Chris, I was at work teaching a class. Anyhow, I can't tick the "up" arrow because you guys haven't voted me enough points or something. – Ken Birman Jan 24 '11 at 22:26
Hans, if the top level procedure is inside a lock(x) block, how can some other thread have acquired a lock on (x)? In effect, my code has a thread that did lock(x) { lock(x); } and the inner lock is blocking, at least according to the VS 2010 debugger. This is what baffles me. If the thread locked x at the top of the stack, how can it be waiting to lock x 5 or 6 calls down the stack? Same thread. – Ken Birman Jan 24 '11 at 22:26

Am I reading this correctly?

So the initial call to lock(Group.IsisGroups) is in the top method on the stack[...]and the code deadlocks when it calls lock in the bottom method[...]into lock() that caused things to deadlock.Definitely the same object being locked.

Some pseudo-code of your methods that shows how they lock would help, but based on what I read, it sounds like you lock the same object with-in the lock?

If I read this correctly, it sounds like this happened


but you sound quite sure of yourself, so I'm assuming I'm mis-reading that.

either way, some pseudo-code of the methods calling the locks would be nice. :p

Deadlocks are caused by multiple methods/threads locking objects in a "wrong" order.

share|improve this answer
That's not it, locks are re-entrant on the same thread. – Hans Passant Jan 24 '11 at 16:09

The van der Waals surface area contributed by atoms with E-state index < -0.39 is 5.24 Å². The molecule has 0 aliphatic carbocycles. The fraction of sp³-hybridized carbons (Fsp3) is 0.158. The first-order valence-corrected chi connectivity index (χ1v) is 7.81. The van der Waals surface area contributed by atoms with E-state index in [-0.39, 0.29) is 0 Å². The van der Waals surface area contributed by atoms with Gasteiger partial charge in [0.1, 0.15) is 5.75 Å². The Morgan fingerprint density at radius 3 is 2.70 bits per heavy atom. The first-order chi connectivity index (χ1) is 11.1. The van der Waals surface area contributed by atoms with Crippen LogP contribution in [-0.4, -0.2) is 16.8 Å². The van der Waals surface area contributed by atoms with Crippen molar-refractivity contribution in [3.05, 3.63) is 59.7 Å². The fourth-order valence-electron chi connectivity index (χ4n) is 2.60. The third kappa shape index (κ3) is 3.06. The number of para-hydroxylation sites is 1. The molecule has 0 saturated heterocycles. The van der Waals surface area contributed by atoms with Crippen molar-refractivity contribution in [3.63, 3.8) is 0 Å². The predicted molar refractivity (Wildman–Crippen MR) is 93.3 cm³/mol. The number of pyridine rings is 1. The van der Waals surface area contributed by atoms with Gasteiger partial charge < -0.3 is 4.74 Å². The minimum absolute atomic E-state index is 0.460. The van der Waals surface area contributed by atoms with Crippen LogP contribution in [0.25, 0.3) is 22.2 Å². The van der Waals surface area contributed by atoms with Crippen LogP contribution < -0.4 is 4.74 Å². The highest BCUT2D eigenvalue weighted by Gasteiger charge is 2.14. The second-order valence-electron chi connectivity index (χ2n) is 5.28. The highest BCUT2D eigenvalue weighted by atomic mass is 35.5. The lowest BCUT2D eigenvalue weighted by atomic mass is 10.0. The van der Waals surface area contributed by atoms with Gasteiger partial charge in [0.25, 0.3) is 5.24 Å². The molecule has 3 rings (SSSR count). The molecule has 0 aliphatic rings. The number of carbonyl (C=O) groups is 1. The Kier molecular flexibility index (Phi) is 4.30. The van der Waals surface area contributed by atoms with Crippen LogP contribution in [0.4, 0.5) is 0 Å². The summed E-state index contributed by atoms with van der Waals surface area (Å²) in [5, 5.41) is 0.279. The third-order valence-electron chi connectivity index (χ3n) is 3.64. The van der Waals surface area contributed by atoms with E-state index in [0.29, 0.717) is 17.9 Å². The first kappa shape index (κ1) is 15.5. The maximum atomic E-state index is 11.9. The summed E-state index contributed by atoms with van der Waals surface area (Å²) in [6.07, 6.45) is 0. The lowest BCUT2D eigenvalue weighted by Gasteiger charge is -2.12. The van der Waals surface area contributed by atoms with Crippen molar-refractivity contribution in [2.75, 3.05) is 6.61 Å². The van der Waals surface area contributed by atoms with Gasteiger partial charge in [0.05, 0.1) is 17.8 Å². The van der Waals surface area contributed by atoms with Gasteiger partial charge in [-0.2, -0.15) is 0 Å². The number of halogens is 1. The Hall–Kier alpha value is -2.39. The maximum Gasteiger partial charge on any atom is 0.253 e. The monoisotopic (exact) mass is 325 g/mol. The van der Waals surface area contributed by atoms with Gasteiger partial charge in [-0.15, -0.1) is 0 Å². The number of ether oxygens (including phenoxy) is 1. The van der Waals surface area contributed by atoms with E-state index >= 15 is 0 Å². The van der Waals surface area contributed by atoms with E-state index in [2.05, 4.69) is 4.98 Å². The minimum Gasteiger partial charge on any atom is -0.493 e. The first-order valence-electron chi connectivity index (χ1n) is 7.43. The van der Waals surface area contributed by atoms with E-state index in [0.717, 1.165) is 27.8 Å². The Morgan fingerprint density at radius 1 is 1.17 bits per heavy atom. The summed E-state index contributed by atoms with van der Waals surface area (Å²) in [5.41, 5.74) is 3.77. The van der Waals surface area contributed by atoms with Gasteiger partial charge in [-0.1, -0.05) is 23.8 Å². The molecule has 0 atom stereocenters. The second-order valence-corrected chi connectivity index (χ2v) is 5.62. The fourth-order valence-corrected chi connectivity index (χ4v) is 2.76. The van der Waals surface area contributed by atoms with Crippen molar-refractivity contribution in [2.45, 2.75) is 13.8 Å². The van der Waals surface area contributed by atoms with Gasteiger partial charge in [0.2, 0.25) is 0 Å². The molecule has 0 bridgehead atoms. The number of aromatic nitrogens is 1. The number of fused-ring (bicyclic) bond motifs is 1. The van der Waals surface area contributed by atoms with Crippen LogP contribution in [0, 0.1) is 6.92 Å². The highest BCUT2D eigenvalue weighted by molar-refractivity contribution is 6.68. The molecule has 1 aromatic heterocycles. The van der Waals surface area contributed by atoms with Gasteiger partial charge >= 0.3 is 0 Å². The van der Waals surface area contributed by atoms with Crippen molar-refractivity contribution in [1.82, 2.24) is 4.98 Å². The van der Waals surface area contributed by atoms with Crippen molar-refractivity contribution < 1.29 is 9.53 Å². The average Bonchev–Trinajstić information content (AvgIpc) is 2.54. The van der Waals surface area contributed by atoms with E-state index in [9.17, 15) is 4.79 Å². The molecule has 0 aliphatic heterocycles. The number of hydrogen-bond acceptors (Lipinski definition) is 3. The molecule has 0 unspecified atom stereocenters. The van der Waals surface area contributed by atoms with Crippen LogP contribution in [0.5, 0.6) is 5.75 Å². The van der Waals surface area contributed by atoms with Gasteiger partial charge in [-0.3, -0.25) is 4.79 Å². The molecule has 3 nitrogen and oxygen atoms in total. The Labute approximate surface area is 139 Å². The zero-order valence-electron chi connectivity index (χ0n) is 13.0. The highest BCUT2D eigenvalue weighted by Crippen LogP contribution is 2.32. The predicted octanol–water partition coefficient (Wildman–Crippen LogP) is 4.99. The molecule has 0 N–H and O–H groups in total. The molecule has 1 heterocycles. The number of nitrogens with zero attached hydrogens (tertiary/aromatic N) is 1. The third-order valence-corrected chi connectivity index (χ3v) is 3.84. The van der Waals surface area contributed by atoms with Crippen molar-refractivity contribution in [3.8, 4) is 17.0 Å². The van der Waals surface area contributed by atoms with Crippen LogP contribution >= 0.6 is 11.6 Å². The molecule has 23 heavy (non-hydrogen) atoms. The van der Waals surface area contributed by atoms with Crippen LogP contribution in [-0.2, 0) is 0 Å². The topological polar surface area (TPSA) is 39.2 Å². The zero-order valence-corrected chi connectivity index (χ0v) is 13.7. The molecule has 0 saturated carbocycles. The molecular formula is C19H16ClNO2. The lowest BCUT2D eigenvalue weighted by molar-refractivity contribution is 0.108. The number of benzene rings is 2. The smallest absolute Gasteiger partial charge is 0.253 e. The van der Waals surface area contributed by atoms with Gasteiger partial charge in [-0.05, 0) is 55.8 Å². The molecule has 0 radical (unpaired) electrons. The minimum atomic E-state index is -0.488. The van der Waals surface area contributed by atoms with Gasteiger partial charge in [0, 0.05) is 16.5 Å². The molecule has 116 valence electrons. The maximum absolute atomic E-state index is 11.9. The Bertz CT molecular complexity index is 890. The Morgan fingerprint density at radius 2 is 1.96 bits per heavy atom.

I typically don't write code that way, so I forgot. Anyway, there must be at least two objects getting locked in order for a deadlock to occur. What's the other object and what other methods and threads call the locks? – Bengie Jan 24 '11 at 16:40
Bengie, my code is 100K lines of C# so I doubt you really want it. Hans, that IS it. This is precisely what I'm saying: a reetrant lock request is hanging. Bengie, I teach classes on this stuff and wrote a textbook too. I do know what causes deadlock. Normally, a reentrant lock method shouldn't hang. So something is causing the .NET system to become confused and to fail to recognize that this was a reentrant request. That's my question: does anyone know how they implemented this functionality and, in particular, how to "fool" it? Because apparently I'm doing so. – Ken Birman Jan 24 '11 at 22:28
up vote 0 down vote accepted

OK, don't feel like leaving this open, so my "answer" is this: First, (sorry) Bengie and Hans just don't seem to understand that sure enough, a reentrant lock is malfunctioning. Second, I suspect that this is happening because of my use of reflection; somehow the context information they use to realize that the lock is being re-locked by the same thread is apparently being impacted.

I'm going to fix this by changing my code to not hold the lock during the initial call; basically, I won't try to acquire this lock reentrantly.

Others who run into this thread should be warned: as far as I can tell, I'm encountering what can only be a .NET bug. And it isn't very hard to provoke, either.

share|improve this answer

Your Answer


By posting your answer, you agree to the privacy policy and terms of service.

Not the answer you're looking for? Browse other questions tagged or ask your own question.